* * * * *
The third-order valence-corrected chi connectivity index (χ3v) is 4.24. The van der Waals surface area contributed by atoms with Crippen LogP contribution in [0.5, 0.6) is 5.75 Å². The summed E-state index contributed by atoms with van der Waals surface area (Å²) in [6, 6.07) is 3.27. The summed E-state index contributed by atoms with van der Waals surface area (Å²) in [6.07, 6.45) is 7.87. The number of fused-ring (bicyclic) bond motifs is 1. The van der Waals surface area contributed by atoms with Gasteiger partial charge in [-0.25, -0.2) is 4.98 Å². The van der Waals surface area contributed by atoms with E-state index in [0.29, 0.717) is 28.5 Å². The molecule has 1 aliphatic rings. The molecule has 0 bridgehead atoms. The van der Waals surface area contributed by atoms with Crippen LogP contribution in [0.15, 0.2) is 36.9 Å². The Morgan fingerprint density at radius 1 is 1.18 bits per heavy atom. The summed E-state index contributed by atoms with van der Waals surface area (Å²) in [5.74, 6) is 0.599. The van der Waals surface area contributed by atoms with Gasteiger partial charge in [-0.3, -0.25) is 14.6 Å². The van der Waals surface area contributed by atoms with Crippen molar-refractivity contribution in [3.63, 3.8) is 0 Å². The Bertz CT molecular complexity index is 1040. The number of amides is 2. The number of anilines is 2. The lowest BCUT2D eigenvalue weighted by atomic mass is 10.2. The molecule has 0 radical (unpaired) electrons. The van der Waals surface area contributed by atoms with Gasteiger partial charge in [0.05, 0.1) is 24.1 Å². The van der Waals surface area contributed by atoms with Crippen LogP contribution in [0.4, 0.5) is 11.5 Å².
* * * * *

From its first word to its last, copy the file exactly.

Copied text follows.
The third-order valence-corrected chi connectivity index (χ3v) is 4.24. The van der Waals surface area contributed by atoms with Crippen LogP contribution in [0.5, 0.6) is 5.75 Å². The summed E-state index contributed by atoms with van der Waals surface area (Å²) in [6, 6.07) is 3.27. The summed E-state index contributed by atoms with van der Waals surface area (Å²) in [6.07, 6.45) is 7.87. The number of fused-ring (bicyclic) bond motifs is 1. The van der Waals surface area contributed by atoms with Gasteiger partial charge in [-0.25, -0.2) is 4.98 Å². The van der Waals surface area contributed by atoms with E-state index in [0.29, 0.717) is 28.5 Å². The molecule has 1 aliphatic rings. The molecule has 0 bridgehead atoms. The van der Waals surface area contributed by atoms with Crippen LogP contribution in [0.15, 0.2) is 36.9 Å². The Morgan fingerprint density at radius 1 is 1.18 bits per heavy atom. The summed E-state index contributed by atoms with van der Waals surface area (Å²) in [5.74, 6) is 0.599. The van der Waals surface area contributed by atoms with Gasteiger partial charge in [-0.3, -0.25) is 14.6 Å². The van der Waals surface area contributed by atoms with Crippen molar-refractivity contribution in [3.63, 3.8) is 0 Å². The Bertz CT molecular complexity index is 1040. The number of amides is 2. The number of anilines is 2. The lowest BCUT2D eigenvalue weighted by atomic mass is 10.2. The molecule has 0 radical (unpaired) electrons. The van der Waals surface area contributed by atoms with Gasteiger partial charge in [0.05, 0.1) is 24.1 Å². The van der Waals surface area contributed by atoms with Crippen LogP contribution in [0.4, 0.5) is 11.5 Å².